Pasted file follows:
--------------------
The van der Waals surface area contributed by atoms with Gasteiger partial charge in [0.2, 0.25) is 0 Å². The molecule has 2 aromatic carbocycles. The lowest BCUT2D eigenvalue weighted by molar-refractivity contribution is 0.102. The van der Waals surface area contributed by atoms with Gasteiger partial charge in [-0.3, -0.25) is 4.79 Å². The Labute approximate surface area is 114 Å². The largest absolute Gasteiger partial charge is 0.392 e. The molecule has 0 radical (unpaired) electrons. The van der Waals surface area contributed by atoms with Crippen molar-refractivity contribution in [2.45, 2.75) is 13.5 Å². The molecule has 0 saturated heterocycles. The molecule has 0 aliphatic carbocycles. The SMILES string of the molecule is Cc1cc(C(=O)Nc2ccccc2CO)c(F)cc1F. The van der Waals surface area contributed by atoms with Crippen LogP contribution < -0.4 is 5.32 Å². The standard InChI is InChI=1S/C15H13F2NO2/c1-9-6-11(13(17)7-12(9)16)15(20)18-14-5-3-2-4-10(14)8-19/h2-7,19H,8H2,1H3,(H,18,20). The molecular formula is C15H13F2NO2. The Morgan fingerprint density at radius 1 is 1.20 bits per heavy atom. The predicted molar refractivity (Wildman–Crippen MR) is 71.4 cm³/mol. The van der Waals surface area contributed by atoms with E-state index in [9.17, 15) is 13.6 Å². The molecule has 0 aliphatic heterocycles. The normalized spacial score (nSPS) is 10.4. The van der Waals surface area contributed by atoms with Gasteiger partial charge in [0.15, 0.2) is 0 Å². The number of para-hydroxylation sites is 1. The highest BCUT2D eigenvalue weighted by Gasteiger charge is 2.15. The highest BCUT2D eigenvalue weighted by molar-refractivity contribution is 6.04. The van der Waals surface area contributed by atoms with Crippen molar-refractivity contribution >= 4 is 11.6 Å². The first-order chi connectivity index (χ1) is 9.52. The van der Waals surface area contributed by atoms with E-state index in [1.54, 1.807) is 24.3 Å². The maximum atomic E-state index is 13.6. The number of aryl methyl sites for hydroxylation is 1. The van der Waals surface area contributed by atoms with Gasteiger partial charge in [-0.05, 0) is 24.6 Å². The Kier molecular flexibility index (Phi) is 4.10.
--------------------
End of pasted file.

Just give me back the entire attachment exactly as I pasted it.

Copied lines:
The van der Waals surface area contributed by atoms with Gasteiger partial charge in [0.2, 0.25) is 0 Å². The molecule has 2 aromatic carbocycles. The lowest BCUT2D eigenvalue weighted by molar-refractivity contribution is 0.102. The van der Waals surface area contributed by atoms with Gasteiger partial charge in [-0.3, -0.25) is 4.79 Å². The Labute approximate surface area is 114 Å². The largest absolute Gasteiger partial charge is 0.392 e. The molecule has 0 radical (unpaired) electrons. The van der Waals surface area contributed by atoms with Crippen molar-refractivity contribution in [2.45, 2.75) is 13.5 Å². The molecule has 0 saturated heterocycles. The molecule has 0 aliphatic carbocycles. The SMILES string of the molecule is Cc1cc(C(=O)Nc2ccccc2CO)c(F)cc1F. The van der Waals surface area contributed by atoms with Crippen LogP contribution < -0.4 is 5.32 Å². The standard InChI is InChI=1S/C15H13F2NO2/c1-9-6-11(13(17)7-12(9)16)15(20)18-14-5-3-2-4-10(14)8-19/h2-7,19H,8H2,1H3,(H,18,20). The molecular formula is C15H13F2NO2. The Morgan fingerprint density at radius 1 is 1.20 bits per heavy atom. The predicted molar refractivity (Wildman–Crippen MR) is 71.4 cm³/mol. The van der Waals surface area contributed by atoms with E-state index in [9.17, 15) is 13.6 Å². The molecule has 0 aliphatic heterocycles. The normalized spacial score (nSPS) is 10.4. The van der Waals surface area contributed by atoms with Gasteiger partial charge in [0.15, 0.2) is 0 Å². The number of para-hydroxylation sites is 1. The highest BCUT2D eigenvalue weighted by Gasteiger charge is 2.15. The highest BCUT2D eigenvalue weighted by molar-refractivity contribution is 6.04. The van der Waals surface area contributed by atoms with Crippen molar-refractivity contribution >= 4 is 11.6 Å². The first-order chi connectivity index (χ1) is 9.52. The van der Waals surface area contributed by atoms with E-state index in [1.54, 1.807) is 24.3 Å². The maximum atomic E-state index is 13.6. The number of aryl methyl sites for hydroxylation is 1. The van der Waals surface area contributed by atoms with Gasteiger partial charge in [-0.05, 0) is 24.6 Å². The Kier molecular flexibility index (Phi) is 4.10.